Wednesday, July 13, 2011

We've Come A Long Way

A few clicks and a new Kitely
world is made.
"I've just upgraded to the newest version of OpenSim using Diva's Distribution, which makes all of the following pretty much obsolete. I'm just keeping the old steps below so I can look back some day and appreciate how far it's all come." I'm quoting myself from two years ago, when I started messing with virtual worlds, and it's come time to take that look and appreciate where we are.
Sim-on-a-stick is starting up a new
region after running one batch file!
Two years ago the drama teacher in my school wanted to explore having his students act with avatars. After looking into Second Life and There it was clear to me that a private OpenSimulator sim was the only option for our small experiment. The learning curve was steep for me and the consequences of deploying alpha software (v 0.6.3!) in an environment where we depended on it working with students ready to go was tough. We started our little acting project with few props, inventory we thought was lost that really wasn't because of DB connection timeouts, awkward kludges with FreeSWITCH, and a host of other issues.
The release of the Diva Distribution in the fall of 2009 was a major advance for me, with the helpful readme files and update and configure utilities. Despite this fantastic advance in OpenSimulator's ease of use, you still had to be a brave enough educator to install a MySQL database and mess with .ini files. These basic procedures have been prohibitive enough to keep the educators I've shown to keep their feet out of the virtual water.
A new me in seconds on Kitely
Well, that is all changing because of Kitely and sim-on-a-stick. I'd been hearing about these options over the last month or so, longer for sim-on-a-stick, but only had time to try them out a few days ago. I'm still buzzing from how easy both of these options are. With either one, you are up and running a sim in a few minutes with no back-end messing required. Each option has certain limitations compared to, say, paying for more full service sim hosting or running your own public grid from the ground up rather than on a stick.
In the case of Kitely, you don't have access to the back end at all but you can upload an OAR file at the time you create a new world. Pricing is extremely affordable and the team is very responsive to new feature requests and working hard to give users what they want.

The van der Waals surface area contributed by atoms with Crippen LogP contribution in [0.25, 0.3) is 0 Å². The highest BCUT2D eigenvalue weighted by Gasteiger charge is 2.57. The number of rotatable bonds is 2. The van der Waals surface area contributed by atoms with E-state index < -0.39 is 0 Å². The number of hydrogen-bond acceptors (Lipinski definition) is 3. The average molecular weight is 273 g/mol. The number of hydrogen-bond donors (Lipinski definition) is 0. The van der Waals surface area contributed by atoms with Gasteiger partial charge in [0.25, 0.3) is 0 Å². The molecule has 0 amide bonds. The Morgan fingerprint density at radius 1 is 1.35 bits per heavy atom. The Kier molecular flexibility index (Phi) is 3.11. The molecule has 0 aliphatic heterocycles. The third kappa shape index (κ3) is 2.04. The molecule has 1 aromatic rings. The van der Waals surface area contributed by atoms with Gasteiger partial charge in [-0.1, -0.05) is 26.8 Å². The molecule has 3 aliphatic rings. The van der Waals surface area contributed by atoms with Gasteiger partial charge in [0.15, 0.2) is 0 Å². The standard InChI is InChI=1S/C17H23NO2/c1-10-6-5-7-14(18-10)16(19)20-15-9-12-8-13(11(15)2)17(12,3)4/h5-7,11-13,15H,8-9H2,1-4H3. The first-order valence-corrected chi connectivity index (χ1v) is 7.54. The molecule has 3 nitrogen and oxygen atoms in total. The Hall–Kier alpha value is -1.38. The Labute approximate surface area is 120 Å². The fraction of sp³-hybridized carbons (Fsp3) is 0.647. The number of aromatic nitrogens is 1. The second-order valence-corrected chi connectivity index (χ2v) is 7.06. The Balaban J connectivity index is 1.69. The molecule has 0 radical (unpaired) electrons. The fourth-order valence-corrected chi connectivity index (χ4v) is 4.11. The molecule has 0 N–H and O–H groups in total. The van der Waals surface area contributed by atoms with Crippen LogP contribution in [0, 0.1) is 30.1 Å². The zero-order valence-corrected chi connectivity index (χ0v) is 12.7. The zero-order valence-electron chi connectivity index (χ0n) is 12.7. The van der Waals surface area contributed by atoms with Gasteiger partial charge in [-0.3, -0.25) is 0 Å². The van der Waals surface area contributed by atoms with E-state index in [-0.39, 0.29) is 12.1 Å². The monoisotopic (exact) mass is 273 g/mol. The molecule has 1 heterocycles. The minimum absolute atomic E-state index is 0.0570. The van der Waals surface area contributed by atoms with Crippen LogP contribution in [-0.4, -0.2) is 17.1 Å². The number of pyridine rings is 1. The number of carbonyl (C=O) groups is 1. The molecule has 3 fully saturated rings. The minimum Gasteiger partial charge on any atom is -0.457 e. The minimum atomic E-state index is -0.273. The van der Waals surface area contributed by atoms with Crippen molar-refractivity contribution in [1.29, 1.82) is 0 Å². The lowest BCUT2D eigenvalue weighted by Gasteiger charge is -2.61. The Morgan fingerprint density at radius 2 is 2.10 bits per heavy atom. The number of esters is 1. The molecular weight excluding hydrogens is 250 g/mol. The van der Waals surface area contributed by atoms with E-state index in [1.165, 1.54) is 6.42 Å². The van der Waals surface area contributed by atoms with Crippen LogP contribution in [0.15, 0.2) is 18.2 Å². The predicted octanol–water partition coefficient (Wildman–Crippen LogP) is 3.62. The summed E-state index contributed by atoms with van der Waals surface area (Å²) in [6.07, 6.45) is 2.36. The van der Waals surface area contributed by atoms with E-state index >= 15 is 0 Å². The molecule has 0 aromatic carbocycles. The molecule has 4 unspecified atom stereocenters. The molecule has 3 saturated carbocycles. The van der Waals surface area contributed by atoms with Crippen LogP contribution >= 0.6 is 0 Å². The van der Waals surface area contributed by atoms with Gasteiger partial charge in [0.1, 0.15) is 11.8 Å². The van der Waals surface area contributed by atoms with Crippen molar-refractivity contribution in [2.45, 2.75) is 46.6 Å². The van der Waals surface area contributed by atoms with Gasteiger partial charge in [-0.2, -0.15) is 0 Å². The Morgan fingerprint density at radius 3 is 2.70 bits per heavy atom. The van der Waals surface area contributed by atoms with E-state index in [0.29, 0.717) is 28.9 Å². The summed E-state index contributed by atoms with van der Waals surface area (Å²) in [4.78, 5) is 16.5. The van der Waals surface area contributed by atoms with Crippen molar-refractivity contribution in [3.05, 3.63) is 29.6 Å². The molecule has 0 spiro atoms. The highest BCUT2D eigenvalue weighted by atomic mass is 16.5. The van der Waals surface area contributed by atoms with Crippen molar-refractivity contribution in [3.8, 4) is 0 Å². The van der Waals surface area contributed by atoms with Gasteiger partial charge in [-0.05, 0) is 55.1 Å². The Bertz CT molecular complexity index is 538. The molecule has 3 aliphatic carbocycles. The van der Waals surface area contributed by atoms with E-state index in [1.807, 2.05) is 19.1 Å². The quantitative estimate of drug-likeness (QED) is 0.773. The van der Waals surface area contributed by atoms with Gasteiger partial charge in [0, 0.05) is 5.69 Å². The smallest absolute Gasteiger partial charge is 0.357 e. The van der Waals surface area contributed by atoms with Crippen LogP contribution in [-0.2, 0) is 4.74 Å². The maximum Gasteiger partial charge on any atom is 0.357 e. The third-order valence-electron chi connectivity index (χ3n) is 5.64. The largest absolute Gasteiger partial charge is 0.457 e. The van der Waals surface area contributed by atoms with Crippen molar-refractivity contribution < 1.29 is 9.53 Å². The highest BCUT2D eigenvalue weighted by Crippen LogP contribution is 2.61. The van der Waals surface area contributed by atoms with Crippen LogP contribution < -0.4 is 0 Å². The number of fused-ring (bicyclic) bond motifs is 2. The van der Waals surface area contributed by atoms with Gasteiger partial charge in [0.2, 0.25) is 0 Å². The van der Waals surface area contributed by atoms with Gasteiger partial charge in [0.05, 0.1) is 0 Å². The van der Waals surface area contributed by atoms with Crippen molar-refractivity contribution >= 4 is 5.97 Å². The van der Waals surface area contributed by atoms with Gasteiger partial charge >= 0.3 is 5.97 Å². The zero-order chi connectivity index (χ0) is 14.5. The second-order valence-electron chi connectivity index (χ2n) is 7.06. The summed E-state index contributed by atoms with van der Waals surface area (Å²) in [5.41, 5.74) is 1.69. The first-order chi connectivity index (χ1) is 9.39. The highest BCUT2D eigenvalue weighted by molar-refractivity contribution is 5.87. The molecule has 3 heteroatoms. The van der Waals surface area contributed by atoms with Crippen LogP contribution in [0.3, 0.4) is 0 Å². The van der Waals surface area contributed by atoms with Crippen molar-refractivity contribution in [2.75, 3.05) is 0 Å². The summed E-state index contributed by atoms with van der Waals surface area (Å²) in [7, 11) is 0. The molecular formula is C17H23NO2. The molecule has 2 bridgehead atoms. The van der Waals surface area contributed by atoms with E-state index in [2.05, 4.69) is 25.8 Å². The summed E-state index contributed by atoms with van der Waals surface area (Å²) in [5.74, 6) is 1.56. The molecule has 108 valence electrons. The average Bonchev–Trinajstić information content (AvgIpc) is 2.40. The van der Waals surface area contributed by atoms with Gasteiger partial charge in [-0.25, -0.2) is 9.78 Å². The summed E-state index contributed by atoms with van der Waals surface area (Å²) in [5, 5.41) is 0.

Sim-on-a-stick (you'll find the relevant credits here) is an amazing new development that packages everything you need to run a sim on a USB drive. Having gone through the agony of making countless mistakes setting up this and that service and database and version of .NET and hunting down the meanings of various error messages I watch the pretty windows scroll by and things happening on their own after running ONLY ONE BATCH FILE and I'm just speechless at the magic of it.
Being the innovation enthusiast and teacher support person I am, I always think of how it will look to the first time non-geek teacher. I think the command lines of sim-on-a-stick, pretty as they are, will freak some people out, which may make Kitely, which hides all that scary-looking business, behind a clean and simple web front-end. But one thing that's beautiful about sim-on-a-stick is you can just say don't touch your computer until it's time to log in. And then there will be some adventurous people who will enjoy getting under the hood and, say, looking up their local IP, adding that to the bin\config-include\MyWorld.ini and bin\Regions\RegionConfig.ini files in place of so that students on other computers in their LAN can direct their own Imprudence viewer to that IP and log in to the same sim-on-a-stick on your computer (the sim has to run on a PC for now, by the way, but the clients can be on Macs). I tried this today on a hunch and it rocked! Wired connections are best, of course. Then you have a collaborative environment and not just a single user operation. Before you do this, of course, you have to run the Diva Wifi service on the stick and create the new users for the students. Or even have the students create their own accounts by having their viewers directed to
Anyway, all of this signals good times ahead for learning in virtual worlds! 

1 comment :

iliveisl said...

how did i miss this post! very nicely written and a wonderful reflection on your trials and tribulations =)

the batch file is nice for SoaS and is all DreamWalker (whom i dearly love and has been with me for 4 years)

your use of OpenSim at school is wonderful and fills my heat with joy. this type of activity goes a long way in encouraging girls to study science =)